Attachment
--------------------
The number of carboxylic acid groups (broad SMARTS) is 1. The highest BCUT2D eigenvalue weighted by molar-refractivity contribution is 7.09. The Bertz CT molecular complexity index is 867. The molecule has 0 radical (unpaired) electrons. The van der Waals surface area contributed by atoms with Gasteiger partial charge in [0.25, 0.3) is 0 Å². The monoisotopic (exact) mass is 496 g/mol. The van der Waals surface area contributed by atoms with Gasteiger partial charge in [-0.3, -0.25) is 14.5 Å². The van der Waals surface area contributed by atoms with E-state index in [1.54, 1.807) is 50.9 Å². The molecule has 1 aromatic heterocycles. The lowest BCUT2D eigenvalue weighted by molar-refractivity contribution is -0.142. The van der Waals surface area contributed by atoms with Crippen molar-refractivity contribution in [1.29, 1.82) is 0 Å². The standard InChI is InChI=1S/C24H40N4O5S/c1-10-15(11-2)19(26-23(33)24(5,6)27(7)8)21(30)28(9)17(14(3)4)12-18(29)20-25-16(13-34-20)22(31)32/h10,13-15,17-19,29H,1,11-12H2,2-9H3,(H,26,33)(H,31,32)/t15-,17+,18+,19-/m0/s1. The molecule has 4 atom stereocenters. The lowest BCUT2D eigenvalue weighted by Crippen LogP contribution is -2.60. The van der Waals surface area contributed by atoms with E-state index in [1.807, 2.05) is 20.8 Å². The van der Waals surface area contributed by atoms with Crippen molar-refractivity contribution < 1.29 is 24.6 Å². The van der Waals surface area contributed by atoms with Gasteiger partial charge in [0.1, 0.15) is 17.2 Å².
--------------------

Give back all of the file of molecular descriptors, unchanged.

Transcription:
The number of carboxylic acid groups (broad SMARTS) is 1. The highest BCUT2D eigenvalue weighted by molar-refractivity contribution is 7.09. The Bertz CT molecular complexity index is 867. The molecule has 0 radical (unpaired) electrons. The van der Waals surface area contributed by atoms with Gasteiger partial charge in [0.25, 0.3) is 0 Å². The monoisotopic (exact) mass is 496 g/mol. The van der Waals surface area contributed by atoms with Gasteiger partial charge in [-0.3, -0.25) is 14.5 Å². The van der Waals surface area contributed by atoms with E-state index in [1.54, 1.807) is 50.9 Å². The molecule has 1 aromatic heterocycles. The lowest BCUT2D eigenvalue weighted by molar-refractivity contribution is -0.142. The van der Waals surface area contributed by atoms with Crippen molar-refractivity contribution in [1.29, 1.82) is 0 Å². The standard InChI is InChI=1S/C24H40N4O5S/c1-10-15(11-2)19(26-23(33)24(5,6)27(7)8)21(30)28(9)17(14(3)4)12-18(29)20-25-16(13-34-20)22(31)32/h10,13-15,17-19,29H,1,11-12H2,2-9H3,(H,26,33)(H,31,32)/t15-,17+,18+,19-/m0/s1. The molecule has 4 atom stereocenters. The lowest BCUT2D eigenvalue weighted by Crippen LogP contribution is -2.60. The van der Waals surface area contributed by atoms with E-state index in [1.807, 2.05) is 20.8 Å². The van der Waals surface area contributed by atoms with Crippen molar-refractivity contribution < 1.29 is 24.6 Å². The van der Waals surface area contributed by atoms with Gasteiger partial charge in [0.1, 0.15) is 17.2 Å².